A nerdish dilemma

I’ve mentioned it on some previous posts already, I’m a long-time Firefox addict. Everywhere I go, and on all computers I work, I’ve installed a version of Fx3, and on most including my favourite plugins.
Maybe I’m a tad late with this, but since the release of the thing, I’ve been using Google Chrome on my work-laptop.

What can I say about it?
It works differently, it looks differently and it lacks some of the functionality Firefox has or gained which I find necessities for a browser.
To start off with Chrome: the interface is, well, let’s put it this way, radically different. I’m not exactly chuffed with the tabs being on top, although it has an interesting side-effect: I’m constantly clicking on my top-hidden RocketDock. 😉 (Google it!)
The browser itself feels really smooth and, as promised, the Javascript-engine and renderer work really fast. Even though comparisons have been made and show it’s not true, it feels that way. Concerning the memory-consumation of both browsers (Fx3 and Chrome) I can be quite short: when browsing with several tabs open, it does not differ much.
My Fx peaks at about 200 megs, while Chrome does about the same. In fact, it’s a 10% difference, but those 20 megs are only a small part of the 1GB I’m currently working with. An unnoticeable difference. (Well, for me that is.)

As Chrome is open source, the project shares (unstable) builds of the browser under a different name. You know there’s Google Chrome, but the OS-version is Chromium. The dev-builds of Chromium can be found here, and the changelog is here. The difference between Chromium and Chrome is the fact it’s unbranded, and there’s a whole lot of bugs solved in the unstable builds. Furthermore, there’s no need to use the installer, so you can just download the zip-file and unpack&run. Yay for ease of use on that point!

I’m not churning out advice here, but would like to say every internet enthusiast should try Chrome (or Chromium) for a testdrive once. It’s no complete browser (yet), but it’s a nice experience. i’m hoping for some lendig and loaning amongst the Chromium and Mozilla communities which hopefully lead to a merger of the best of both browsers…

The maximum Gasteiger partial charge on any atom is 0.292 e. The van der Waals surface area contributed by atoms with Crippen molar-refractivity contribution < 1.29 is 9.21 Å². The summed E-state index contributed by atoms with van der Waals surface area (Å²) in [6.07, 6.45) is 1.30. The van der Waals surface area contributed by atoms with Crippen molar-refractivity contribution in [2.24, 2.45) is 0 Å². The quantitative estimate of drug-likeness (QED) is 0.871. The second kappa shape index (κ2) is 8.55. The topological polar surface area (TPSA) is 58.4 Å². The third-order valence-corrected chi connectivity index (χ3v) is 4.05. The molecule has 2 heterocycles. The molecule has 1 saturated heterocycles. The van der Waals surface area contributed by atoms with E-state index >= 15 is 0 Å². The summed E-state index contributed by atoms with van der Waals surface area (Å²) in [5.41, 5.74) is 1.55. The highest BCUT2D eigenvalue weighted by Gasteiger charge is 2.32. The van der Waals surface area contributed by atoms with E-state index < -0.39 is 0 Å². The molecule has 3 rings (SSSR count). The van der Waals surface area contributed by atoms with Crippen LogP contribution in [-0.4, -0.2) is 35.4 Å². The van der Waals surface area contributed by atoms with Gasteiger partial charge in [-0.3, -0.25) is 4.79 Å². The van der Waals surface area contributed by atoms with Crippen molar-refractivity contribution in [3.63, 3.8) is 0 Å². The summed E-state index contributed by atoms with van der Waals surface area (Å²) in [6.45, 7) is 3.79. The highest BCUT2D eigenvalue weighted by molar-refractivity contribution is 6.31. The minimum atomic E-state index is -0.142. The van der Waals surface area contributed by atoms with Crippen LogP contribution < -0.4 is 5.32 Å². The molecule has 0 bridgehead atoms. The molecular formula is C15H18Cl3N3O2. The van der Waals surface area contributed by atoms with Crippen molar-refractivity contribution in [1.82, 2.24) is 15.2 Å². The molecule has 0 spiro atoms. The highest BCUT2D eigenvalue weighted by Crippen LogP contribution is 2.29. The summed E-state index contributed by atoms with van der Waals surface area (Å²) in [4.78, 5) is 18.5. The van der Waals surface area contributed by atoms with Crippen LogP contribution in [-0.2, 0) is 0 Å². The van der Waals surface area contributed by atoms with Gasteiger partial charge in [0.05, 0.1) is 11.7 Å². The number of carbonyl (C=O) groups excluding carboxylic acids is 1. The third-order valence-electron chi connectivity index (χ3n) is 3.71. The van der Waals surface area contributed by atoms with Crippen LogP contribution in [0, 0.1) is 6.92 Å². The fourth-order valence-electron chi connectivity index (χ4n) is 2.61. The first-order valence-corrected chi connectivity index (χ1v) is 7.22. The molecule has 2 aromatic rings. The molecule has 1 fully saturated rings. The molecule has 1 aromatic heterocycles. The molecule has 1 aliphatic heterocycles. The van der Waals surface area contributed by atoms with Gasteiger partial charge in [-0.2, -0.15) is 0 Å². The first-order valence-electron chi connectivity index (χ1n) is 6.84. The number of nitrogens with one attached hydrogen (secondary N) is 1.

Well, I was wrong…

So we went to France, right?

We figured our camping just had to be filled with those French people, talking nothing but french to us. And we figured it would be really old-school and dirty all over.
In short, we’re wrong.

I’m typing this right now from our campsite, sitting on a remarkably well-kept part of the campsite, with the impression of those French to be quite nice people.

To further sum up our stay: it’s not as sunny as we hoped for, not as warm as we hoped for, and not as mountany as we hoped for.
Maybe I’ll post some pics soon!

I'm Online!

You’ve probably heard it from others, migrating from an ISP to another or new subscribers on a blank line tend to go horribly wrong.
Missed deadlines, defective modems, weird connection issues, finger-pointing among the ISP and line-supplier, etc. The horror-stories are well-known and occur too often.

Not for me though, I’ve had the most fluent installation possible.
Scenario: new (blank) analog line, new subscription with third-party supplier. Pretty simple.

I’ve applied for a DSL-subscription a month ago, and got notice from the ISP that the subscription would be ready the 7th of August. Yesterday, the line was supplied and I installed my modem. (5 minutes  and 3 cables of work)
It all worked straight out of the box!

And to top it all: the ISP is only charging me from the 5th day of subscription, so that’s 6 days of free internet for me! 🙂
Maybe I’m lucky, maybe there are nags i’m about to find afterwards, but for now the ISOP charges me €15,- per month for their 20mb-max line. Too bad I’m too far away from the DSLAM to get that speed, and my modem is only showing about 8mbits of speed.

Oh well, we’ll see what happens if I reroute the cables inside our house.  😉

Microsoft vs. Firefox3: finally resolved?

It took them quite a while though, but finally the update to Windows Live Mail has been pushed to the mailserver my account resides on.

No more Mail Classic, but the enhanced version that has been available to Firefox 2.x users for ages, and has been made unavailable for the Firefox3.x users. It seems to have been a browser-detection issue over at Microsoft, but they’ve managed to fix it.
Yay! I’m a happy camper. 😉